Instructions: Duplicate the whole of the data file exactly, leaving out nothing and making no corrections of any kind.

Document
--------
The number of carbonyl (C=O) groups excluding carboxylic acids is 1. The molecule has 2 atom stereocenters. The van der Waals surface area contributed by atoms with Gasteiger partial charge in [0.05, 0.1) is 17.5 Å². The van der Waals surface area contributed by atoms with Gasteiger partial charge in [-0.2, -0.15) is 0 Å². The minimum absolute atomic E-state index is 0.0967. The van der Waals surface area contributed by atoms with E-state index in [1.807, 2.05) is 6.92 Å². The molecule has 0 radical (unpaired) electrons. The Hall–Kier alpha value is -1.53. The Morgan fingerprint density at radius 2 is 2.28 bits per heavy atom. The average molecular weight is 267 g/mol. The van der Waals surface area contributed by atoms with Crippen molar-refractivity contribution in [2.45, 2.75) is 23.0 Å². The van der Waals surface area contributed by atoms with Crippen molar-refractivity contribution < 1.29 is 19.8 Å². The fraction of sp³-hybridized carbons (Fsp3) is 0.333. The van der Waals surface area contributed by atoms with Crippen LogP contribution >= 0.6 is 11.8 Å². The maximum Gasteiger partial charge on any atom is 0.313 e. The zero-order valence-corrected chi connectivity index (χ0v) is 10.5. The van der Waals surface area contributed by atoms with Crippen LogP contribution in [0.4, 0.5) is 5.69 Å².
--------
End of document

The number of carbonyl (C=O) groups excluding carboxylic acids is 1. The molecule has 2 atom stereocenters. The van der Waals surface area contributed by atoms with Gasteiger partial charge in [0.05, 0.1) is 17.5 Å². The van der Waals surface area contributed by atoms with Gasteiger partial charge in [-0.2, -0.15) is 0 Å². The minimum absolute atomic E-state index is 0.0967. The van der Waals surface area contributed by atoms with E-state index in [1.807, 2.05) is 6.92 Å². The molecule has 0 radical (unpaired) electrons. The Hall–Kier alpha value is -1.53. The Morgan fingerprint density at radius 2 is 2.28 bits per heavy atom. The average molecular weight is 267 g/mol. The van der Waals surface area contributed by atoms with Crippen molar-refractivity contribution in [2.45, 2.75) is 23.0 Å². The van der Waals surface area contributed by atoms with Crippen molar-refractivity contribution < 1.29 is 19.8 Å². The fraction of sp³-hybridized carbons (Fsp3) is 0.333. The van der Waals surface area contributed by atoms with Crippen LogP contribution >= 0.6 is 11.8 Å². The maximum Gasteiger partial charge on any atom is 0.313 e. The zero-order valence-corrected chi connectivity index (χ0v) is 10.5. The van der Waals surface area contributed by atoms with Crippen LogP contribution in [0.4, 0.5) is 5.69 Å².